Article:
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How to Repair a Dryer that Isn’t Heating

When your dryer isn’t heating up properly, it can feel like you’ve taken a step back in time to the days when people impatiently waited for their favorite shirt to dry in the sunshine. But don’t worry - just because your dryer isn’t heating up doesn’t mean that you have to resort to stringing your shirts on a clothesline forever.

There are a few simple repairs you can do to get your dryer back in working order before you go on Amazon to buy a new one—or even before you call out a technician. Here’s how to repair a dryer that isn’t heating on your own.


First, Make Sure Your Dryer is on the Correct Setting

adjusting dryer settings

It may seem obvious, but before you panic and think your dryer isn’t working anymore, you might want to check to see what setting you have it on. Settings like air fluff or delicate use little to no heat, which means that your clothes aren’t going to come out with that hot-out-the-dryer feel.

If you unwittingly changed the settings (or a curious kiddo got in there without your knowledge), select another that puts out more heat and get to the rest of your laundry pile.

Fix my dryer

 

Check the Dryer Vents and Lint Trap

checking dryer

Another reason why your dryer may not be properly heating is if the dryer vents are blocked or the lint trap is dirty. When the vents are restricted or the lint trap is full, the dryer can’t circulate air—which means your clothes won’t dry properly.

A blocked dryer vent and a full lint trap can also cause the heater circuit to malfunction and can be a dangerous fire risk. You should clean the lint trap each time you do a new load of clothes and clean the dryer vents once a year.


Determine if the Power Supply is Working

dryer power supply

If your dryer is on the correct setting and your dryer vent and lint trap seem to be in good shape, the next step is to check your power supply. Start by making sure your dryer is plugged in the right way and that nothing has jolted the plug loose.

Next, head to your circuit breaker panel to make sure all of the breakers are in the right position. An electric dryer requires double breaker power—one is required for the motor to tumble and two are needed to be on so the dryer heats.

Finally, check to make sure no fuses have been blown. If you notice anything awry with any electrical components, it’s best to call an electrician immediately.


Replace the Heating Element

dryer heating elementCredit: WikiHow

The heating element inside your dryer heats the air inside of the drum, but when this fails it cannot be repaired. It will need to be replaced in order to work again.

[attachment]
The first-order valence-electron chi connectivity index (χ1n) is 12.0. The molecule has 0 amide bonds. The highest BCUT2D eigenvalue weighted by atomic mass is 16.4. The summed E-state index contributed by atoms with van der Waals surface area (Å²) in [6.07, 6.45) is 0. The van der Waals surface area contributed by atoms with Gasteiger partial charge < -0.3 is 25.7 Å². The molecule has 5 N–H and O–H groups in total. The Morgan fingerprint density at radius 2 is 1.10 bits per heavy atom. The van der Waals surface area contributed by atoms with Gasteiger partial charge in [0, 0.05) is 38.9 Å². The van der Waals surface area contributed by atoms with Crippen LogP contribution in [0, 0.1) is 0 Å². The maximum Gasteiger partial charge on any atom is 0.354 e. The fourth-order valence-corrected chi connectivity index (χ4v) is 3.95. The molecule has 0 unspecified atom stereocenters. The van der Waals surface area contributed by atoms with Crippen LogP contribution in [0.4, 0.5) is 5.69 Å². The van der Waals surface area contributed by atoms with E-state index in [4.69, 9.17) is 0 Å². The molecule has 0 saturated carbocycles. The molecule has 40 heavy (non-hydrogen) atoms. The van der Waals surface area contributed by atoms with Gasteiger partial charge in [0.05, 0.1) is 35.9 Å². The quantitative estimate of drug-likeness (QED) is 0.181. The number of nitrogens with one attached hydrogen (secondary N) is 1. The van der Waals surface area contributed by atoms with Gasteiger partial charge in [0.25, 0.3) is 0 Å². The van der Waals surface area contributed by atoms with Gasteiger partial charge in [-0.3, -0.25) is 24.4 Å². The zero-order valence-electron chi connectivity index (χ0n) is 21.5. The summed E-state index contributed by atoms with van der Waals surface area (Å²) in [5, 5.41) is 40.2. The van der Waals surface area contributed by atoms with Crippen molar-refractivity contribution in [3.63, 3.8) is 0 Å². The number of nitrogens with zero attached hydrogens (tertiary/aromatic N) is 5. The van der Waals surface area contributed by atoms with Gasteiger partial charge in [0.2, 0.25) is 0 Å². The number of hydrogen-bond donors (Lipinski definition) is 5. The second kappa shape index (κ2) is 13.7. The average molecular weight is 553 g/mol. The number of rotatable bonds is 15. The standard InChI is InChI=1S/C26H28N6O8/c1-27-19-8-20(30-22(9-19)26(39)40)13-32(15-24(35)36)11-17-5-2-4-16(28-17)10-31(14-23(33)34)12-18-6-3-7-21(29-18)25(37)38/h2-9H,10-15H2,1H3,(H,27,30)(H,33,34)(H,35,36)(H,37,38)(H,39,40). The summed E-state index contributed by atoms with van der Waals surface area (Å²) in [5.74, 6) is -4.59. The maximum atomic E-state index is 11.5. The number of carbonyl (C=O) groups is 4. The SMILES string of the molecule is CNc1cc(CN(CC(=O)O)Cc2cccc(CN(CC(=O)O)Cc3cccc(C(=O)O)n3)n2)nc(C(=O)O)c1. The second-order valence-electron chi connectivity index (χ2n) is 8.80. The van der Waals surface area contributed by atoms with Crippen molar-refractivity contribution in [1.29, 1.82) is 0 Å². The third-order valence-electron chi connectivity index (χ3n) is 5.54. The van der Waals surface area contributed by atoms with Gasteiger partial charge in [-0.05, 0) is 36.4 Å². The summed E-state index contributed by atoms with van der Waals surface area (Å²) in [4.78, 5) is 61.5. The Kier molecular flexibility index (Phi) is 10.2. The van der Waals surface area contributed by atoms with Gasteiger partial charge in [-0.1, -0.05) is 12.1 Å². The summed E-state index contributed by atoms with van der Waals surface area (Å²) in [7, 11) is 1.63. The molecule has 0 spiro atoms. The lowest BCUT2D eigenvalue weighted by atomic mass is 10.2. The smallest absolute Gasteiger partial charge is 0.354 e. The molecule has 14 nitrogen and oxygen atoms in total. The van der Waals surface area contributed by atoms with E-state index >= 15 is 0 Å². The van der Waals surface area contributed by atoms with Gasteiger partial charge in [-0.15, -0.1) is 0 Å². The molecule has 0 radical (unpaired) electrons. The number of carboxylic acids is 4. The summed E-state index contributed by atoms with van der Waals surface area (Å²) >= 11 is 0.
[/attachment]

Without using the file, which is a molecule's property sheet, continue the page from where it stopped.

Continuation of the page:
To check if your heating element is working, you will need the following tools:

  • Quarter-inch nut driver

  • Multimeter

First, unplug the dryer and remove the exhaust hose. Remove the back panel using the quarter-inch nut driver and locate the long metal housing where the heating element is inside.

Remove the thermostat from the housing, careful to keep all of the nuts and screws in a safe place for reinstallation. Unscrew all of the screws holding up the housing and then slide down the housing panel down to take out the heating element.

Turn the heating panel upside down to expose the coils. Grab your multimeter and test it for continuity. Touch each meter probe to the dryer’s heating element. If the multimeter reads infinite resistance, the heating element no longer works and will need to be replaced with a new one.


Replace a Blown Thermal Fuse

dryer thermal fuseCredit: appliancerepairlesson.com

When the dryer overheats, it can potentially cause the thermal fuse to blow. If this occurs, the dryer will either not put out any heat or will not run altogether and the part will need to be replaced.

To check the thermal fuse, you will need the same tools as listed above:

  • Quarter-inch nut driver

  • Multimeter

First, unplug the dryer and remove the exhaust hose. Remove the back panel using the quarter-inch nut driver. Take off the two wire two terminals and the screw holding the thermal fuse in place.

Test the continuity of the thermal fuse with your multimeter by placing one probe on each of the fuse’s wire terminals. If the thermal fuse does not have continuity, then it needs to be replaced.


Can’t Figure it Out? Don’t Go it Alone

Puls dryer repair

Stumped on what’s happening with your dryer? Don’t go out to the appliance store and buy another just yet. Puls technicians are highly skilled and trained to fix issues with your appliances quickly.

Best of all, you won’t have to wait too long to get it fixed. Our technicians are able to get to your house within as early as the same day you book the appointment, which means you’ll be able to tackle that large stack of clothes sooner than you thought.

Our work comes with a 90-day guarantee on all parts and labor and it just takes second to schedule a service—meaning you can rest assured that the work is good and that you can get back to your life sooner. Schedule your appointment now in just seconds to get started.

Fix my dryer

Jamie B.
Jamie B.
Jamie Birdwell-Branson is a professional writer whose work has appeared on nationally-recognized sites, including Elle Decor, Zillow, BobVila.com, InStyle and others. She has been a Puls staff writer since 2018. When she's not writing for Puls she is either setting up Google alerts for flights to Europe, antiquing, or attempting to fix things in her 1940s Colonial-style house.

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